The café was bustling with customers; everyone lost in their thoughts & conversations; girls clicking selfies; couples holding each other’s hands across the table; friends laughing at each other’s jokes; everyone had their own little world to dwell in. It was just another Sunday.
Sam sat at the corner table, beside the serving counter. His usual seat, that gave him a sense of security from where he could view the entire café in one single glance, a perfect stand point to observe anyone who walked in the door without appearing creepy or suspicious to others; especially to the Asian woman, whom he’d been noticing for a few weeks now. Every Sunday at 3 p.m., she’d walk into the café & sit at the same table beside the door. She’d worn a light blue scarf around her neck every time he’d seen her, regardless of the weather or the dress she wore. She’d order a regular macchiato, plug-in her red color beat earphones and for an hour or so, she’d sketch away in her notebook. Once done, she’d leave the café, safely tucking the book into her bag. The routine was impeccable.
“Another regular latte, please” Sam politely requested at the counter. The waitress nodded in acknowledgement.
To any lay man, it would just seem that the girl was an artist, who used her time creatively. Sam believed the same too, until a few minutes ago when he’d gathered the courage to take a peek at her sketch as he took the long way to the counter from his seat, just so that he could pass by her table. He caught a glimpse of what looked like the sketch of a bridge overlooking the river. Now that his curiosity was piqued by the woman and her sketches equally, he raced his mind to conjure a clever way of striking up a conversation with the woman, without seeming too forward or lame.
For the entirety of the previous night, Sam had stayed up, thinking all about this woman and her sketches. Though he didn’t want to admit to himself that he was attracted to her, he did want to understand why she seemed vaguely familiar yet entirely distant to him all at once. He’d intended to find out after he heard the quote.
Sometimes all you need is 20 seconds of insane courage. 20 seconds of embarrassing bravery and something great will come of it.
So, on that Sunday afternoon, he entered the café at 1.30 p.m., a little early than usual, and made himself comfortable at his usual spot beside the counter.
Sharp at 2 o’ clock, the Asian lady walked in; dressed in faded blue distressed jeans and a loose plain white t-shirt that concealed her curves. She wore a pair of blue denims sneakers and had draped the light-blue scarf around her neck as usual. Sam noticed that unlike other days, there was something different about her today. She looked panicky, as if one wrong move would set her off. For the very first time since Sam had watched her, she appeared vulnerable; distracted. After a while, when he couldn’t think of a “Cool” way of approaching her, he decided to stick to the old “meet and chat” method.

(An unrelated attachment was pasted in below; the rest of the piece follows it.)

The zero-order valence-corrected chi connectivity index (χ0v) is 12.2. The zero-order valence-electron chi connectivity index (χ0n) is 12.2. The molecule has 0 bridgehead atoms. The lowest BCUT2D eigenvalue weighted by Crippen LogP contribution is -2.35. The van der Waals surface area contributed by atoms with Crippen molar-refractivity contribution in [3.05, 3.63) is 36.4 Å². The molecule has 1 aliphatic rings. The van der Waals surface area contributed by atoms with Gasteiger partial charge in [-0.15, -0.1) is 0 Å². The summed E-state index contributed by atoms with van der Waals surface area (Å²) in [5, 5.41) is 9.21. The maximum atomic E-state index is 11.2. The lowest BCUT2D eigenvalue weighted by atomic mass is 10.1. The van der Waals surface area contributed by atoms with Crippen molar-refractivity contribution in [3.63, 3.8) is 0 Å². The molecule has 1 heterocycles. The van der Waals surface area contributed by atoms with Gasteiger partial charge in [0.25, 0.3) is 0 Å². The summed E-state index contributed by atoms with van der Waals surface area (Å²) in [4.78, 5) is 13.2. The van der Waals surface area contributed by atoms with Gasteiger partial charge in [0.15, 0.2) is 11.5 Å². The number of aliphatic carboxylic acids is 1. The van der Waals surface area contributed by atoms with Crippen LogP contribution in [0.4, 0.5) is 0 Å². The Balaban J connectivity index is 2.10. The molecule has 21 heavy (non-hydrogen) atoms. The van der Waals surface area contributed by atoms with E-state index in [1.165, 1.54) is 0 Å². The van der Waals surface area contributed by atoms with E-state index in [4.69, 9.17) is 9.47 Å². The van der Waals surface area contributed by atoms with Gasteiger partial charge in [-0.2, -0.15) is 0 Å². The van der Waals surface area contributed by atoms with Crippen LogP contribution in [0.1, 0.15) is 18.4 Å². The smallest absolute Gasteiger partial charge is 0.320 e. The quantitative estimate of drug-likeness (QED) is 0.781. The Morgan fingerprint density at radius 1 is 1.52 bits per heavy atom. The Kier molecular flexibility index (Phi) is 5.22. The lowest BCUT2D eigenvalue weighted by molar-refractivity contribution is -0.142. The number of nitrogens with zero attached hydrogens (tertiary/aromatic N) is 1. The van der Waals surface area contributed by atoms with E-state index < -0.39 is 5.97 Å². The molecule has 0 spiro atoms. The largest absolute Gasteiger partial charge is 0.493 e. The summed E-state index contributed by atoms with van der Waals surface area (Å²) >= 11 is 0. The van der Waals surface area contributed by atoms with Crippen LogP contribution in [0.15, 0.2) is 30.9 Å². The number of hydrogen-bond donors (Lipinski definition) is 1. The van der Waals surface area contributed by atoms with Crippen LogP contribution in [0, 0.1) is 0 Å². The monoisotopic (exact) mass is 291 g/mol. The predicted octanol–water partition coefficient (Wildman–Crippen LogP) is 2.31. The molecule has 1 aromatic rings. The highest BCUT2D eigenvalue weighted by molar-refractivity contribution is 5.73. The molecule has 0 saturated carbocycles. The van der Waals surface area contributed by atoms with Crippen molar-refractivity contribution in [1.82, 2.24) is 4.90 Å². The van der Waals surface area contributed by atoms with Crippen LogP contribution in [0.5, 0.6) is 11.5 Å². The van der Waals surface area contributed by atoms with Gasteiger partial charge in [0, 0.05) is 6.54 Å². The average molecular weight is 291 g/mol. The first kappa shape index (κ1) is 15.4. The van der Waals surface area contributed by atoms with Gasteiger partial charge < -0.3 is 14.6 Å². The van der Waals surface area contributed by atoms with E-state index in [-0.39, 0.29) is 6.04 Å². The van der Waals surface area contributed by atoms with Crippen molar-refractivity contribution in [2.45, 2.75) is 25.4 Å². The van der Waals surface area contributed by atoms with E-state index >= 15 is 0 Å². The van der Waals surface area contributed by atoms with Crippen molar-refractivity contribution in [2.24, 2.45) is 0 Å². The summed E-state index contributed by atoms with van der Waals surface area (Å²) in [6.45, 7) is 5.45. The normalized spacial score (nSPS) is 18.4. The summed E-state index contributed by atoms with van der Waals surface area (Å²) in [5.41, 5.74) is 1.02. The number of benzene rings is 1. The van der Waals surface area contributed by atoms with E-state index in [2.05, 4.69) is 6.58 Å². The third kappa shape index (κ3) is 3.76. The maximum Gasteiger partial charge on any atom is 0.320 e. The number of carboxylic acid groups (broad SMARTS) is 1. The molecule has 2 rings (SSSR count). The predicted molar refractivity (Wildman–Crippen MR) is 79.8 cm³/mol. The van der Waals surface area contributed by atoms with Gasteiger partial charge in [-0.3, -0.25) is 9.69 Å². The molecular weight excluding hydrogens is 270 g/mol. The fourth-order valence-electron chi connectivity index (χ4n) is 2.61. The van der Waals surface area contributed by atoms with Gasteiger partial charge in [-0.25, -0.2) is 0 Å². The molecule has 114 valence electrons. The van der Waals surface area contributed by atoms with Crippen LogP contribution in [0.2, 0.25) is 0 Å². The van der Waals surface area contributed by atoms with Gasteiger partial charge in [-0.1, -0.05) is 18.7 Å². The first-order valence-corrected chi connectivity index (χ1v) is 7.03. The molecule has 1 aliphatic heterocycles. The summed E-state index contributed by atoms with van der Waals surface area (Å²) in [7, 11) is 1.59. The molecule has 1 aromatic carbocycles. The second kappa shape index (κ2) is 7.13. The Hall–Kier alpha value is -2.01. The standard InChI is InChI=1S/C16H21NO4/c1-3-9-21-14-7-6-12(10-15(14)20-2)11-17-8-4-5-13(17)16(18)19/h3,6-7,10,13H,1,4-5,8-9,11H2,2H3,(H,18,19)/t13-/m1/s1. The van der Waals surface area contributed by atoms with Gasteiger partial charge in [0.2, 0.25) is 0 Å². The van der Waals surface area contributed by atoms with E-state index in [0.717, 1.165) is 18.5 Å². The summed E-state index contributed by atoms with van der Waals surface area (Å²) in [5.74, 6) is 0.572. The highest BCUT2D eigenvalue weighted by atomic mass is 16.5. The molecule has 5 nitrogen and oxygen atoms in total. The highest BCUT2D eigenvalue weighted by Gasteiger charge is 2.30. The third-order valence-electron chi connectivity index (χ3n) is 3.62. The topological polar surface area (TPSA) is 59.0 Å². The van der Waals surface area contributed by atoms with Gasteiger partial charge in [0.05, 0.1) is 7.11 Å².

He waited impatiently for her to complete the sketch, so that he could go talk to her without interrupting her work. He watched as the customers walked in and out; the waiters buzzed around the tables delivering orders, the coffee machine whirred, the utensils clinked. Out in the streets, occasionally the cars honked, people chattered, phones vibrated and rung from silence.
It seemed to him as if time had frozen, and he was stuck in its infinite loop. But as he watched her, he realized that she – a perfect stranger, had become familiar to him. Yes, he did not know who she was, where she lived, or what she did for a living. He knew nothing about her – nothing of consequence. But he knew that she wore the same blue scarf every time he saw her; that she liked her macchiato with two cubes of sugar; that she was an artist, whether or not it was her profession. He felt that she was seeking something and nothing else mattered to her; not the people around; not the world in which she lived; nothing. He knew that she curled her lips when she tried to concentrate; that she would sigh deeply and take a sip of her coffee when she got stuck. Sometimes she’d stare blankly out the window to better imagine the picture in her mind; that she’d bite the pencil butt when she was done reviewing her work; that she would avoid looking at people, almost as if it were a rule, probably because people were a distraction.
It’s the little things that tell the most about someone.
He snapped back to reality as she got up from her table, hurriedly settled her bill and walked out the door in a jiffy.
“Shit!” He muttered under his breath, as he collected his things and paced across the café into the street to follow her.
In a second, he shot back towards the café counter when realization struck him that he hadn’t paid for his bill yet. By the time he was out, she was nowhere to be seen. Cursing himself, he pulled out the phone from his jacket to check the time. There were 9 missed calls and 2 messages from his brother checking up on him to remind him of the doctor’s appointment that Sam had conveniently forgotten due to his quest.
For the second time that day, he walked into the café and towards the table that she had occupied. To his amazement, he found a fresh paper with the sketch of a park bench on the curb of a bridge overlooking a river. At the far end of the river, was what appeared to be a large carnival ground in which a giant Ferris wheel stood proudly. He picked up the page to have a closer look. A sense of déjà vu crept into his mind, but he couldn’t place the location.
At that exact moment, his phone buzzed again. The caller being his brother.
“Darn it! I’m late for the appointment.” he mumbled to himself in sheer frustration as he crumpled the paper into a ball, stuffing it into his pocket and ran out the café to get to his appointment.
To be continued…